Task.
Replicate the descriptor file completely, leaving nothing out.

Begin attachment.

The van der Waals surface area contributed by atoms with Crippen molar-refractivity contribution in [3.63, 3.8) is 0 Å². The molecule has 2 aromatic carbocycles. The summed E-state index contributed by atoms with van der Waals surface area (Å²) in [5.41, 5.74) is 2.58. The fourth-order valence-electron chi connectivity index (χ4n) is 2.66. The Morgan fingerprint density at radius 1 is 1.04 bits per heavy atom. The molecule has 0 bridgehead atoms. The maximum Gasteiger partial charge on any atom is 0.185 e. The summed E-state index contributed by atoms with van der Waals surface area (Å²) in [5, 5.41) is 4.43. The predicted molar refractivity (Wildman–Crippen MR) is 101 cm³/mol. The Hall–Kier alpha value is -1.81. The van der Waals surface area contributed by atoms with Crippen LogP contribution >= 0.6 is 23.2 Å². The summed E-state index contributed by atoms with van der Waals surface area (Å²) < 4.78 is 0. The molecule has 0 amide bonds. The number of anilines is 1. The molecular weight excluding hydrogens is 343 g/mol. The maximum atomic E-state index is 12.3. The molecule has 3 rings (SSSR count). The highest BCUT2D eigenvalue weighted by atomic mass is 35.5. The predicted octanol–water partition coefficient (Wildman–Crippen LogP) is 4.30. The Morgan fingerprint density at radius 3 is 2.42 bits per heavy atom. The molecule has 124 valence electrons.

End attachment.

The van der Waals surface area contributed by atoms with Crippen molar-refractivity contribution in [3.63, 3.8) is 0 Å². The molecule has 2 aromatic carbocycles. The summed E-state index contributed by atoms with van der Waals surface area (Å²) in [5.41, 5.74) is 2.58. The fourth-order valence-electron chi connectivity index (χ4n) is 2.66. The Morgan fingerprint density at radius 1 is 1.04 bits per heavy atom. The molecule has 0 bridgehead atoms. The maximum Gasteiger partial charge on any atom is 0.185 e. The summed E-state index contributed by atoms with van der Waals surface area (Å²) in [5, 5.41) is 4.43. The predicted molar refractivity (Wildman–Crippen MR) is 101 cm³/mol. The Hall–Kier alpha value is -1.81. The van der Waals surface area contributed by atoms with Crippen LogP contribution >= 0.6 is 23.2 Å². The summed E-state index contributed by atoms with van der Waals surface area (Å²) < 4.78 is 0. The molecule has 0 amide bonds. The number of anilines is 1. The molecular weight excluding hydrogens is 343 g/mol. The maximum atomic E-state index is 12.3. The molecule has 3 rings (SSSR count). The highest BCUT2D eigenvalue weighted by atomic mass is 35.5. The predicted octanol–water partition coefficient (Wildman–Crippen LogP) is 4.30. The Morgan fingerprint density at radius 3 is 2.42 bits per heavy atom. The molecule has 124 valence electrons.